With 18 seconds remaining in the game, Wisconsin's quarterback ran the ball toward the center of the field, touched his knee to the ground, and then placed the ball on the ground. There was initial uncertainty over whether the quarterback had taken a knee, given himself up, or fumbled the ball. As a result, several Arizona State players considered the ball live and a fumble and attempted to recover the ball.

Neither the referee nor anyone on his crew moved with appropriate urgency to clearly communicate that the ball was to be spotted so play could resume promptly. This was an unusual situation to end the game, said Pac-12 commissioner Larry Scott. After a thorough review, we have determined the officials fell short of the high standard in which Pac-12 games should be managed. We will continue to work with all officials to ensure this type of situation never occurs again.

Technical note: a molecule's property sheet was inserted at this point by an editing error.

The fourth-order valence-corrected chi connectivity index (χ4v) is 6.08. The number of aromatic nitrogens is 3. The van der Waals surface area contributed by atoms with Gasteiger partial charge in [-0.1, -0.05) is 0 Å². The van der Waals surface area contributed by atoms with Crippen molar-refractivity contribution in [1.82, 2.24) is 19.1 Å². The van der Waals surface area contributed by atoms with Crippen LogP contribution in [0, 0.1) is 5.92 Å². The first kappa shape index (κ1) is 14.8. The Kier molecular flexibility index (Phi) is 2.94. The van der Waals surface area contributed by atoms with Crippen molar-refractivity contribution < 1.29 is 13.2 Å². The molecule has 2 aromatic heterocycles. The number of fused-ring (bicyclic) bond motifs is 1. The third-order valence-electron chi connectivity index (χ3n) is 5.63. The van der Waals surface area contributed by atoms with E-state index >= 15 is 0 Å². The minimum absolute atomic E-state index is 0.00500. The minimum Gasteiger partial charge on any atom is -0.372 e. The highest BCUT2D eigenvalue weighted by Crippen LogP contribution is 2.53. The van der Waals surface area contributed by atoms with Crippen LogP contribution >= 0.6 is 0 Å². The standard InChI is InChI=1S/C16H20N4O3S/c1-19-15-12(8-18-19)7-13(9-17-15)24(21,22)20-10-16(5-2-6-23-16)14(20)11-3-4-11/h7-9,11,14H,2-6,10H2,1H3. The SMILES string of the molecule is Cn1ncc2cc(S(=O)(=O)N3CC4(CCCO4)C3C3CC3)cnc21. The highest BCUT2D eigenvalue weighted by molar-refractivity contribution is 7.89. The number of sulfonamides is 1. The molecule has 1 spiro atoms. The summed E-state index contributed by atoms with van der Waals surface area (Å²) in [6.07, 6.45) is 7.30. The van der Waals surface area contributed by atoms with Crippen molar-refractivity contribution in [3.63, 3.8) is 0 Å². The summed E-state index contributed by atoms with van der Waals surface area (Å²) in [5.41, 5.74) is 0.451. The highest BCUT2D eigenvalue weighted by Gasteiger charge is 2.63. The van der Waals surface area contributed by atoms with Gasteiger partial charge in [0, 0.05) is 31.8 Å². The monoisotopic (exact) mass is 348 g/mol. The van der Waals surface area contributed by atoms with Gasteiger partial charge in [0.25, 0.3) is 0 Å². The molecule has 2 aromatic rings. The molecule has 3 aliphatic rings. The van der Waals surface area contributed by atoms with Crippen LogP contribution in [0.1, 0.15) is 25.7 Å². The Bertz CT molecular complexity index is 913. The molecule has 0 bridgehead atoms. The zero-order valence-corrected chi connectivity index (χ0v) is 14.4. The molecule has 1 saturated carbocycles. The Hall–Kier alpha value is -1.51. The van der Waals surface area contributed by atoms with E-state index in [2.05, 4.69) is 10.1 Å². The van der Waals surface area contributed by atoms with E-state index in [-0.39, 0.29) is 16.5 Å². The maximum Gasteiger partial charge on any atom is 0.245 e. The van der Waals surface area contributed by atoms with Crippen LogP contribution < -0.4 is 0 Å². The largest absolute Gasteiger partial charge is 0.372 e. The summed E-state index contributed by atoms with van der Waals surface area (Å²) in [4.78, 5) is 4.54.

Does that fuller explanation warrant any sort of reaction, Gary?

Andersen: It doesn't change the outcome, obviously. And like I said, I don't expect that. But accountability, which at the end of the day is what we ask for.

Gary, hopefully the last question on what happened Saturday --

Andersen: I'll bet it's not. Probably not.

Will this prompt you to make any changes with regards to future road games as to what the officiating crew is -- where they come from?

Andersen: To my knowledge, I have really no control over that, nor have I -- you know, in my career, as far as coaching goes, I don't know. I don't know what the process is to really do that. Whether I guess people could say it should be the other crew, it should be an outside crew. I would be completely uneducated if I was to speak on that at all.

I've never really thought about it. Until about 48 hours ago, to be honest with you also.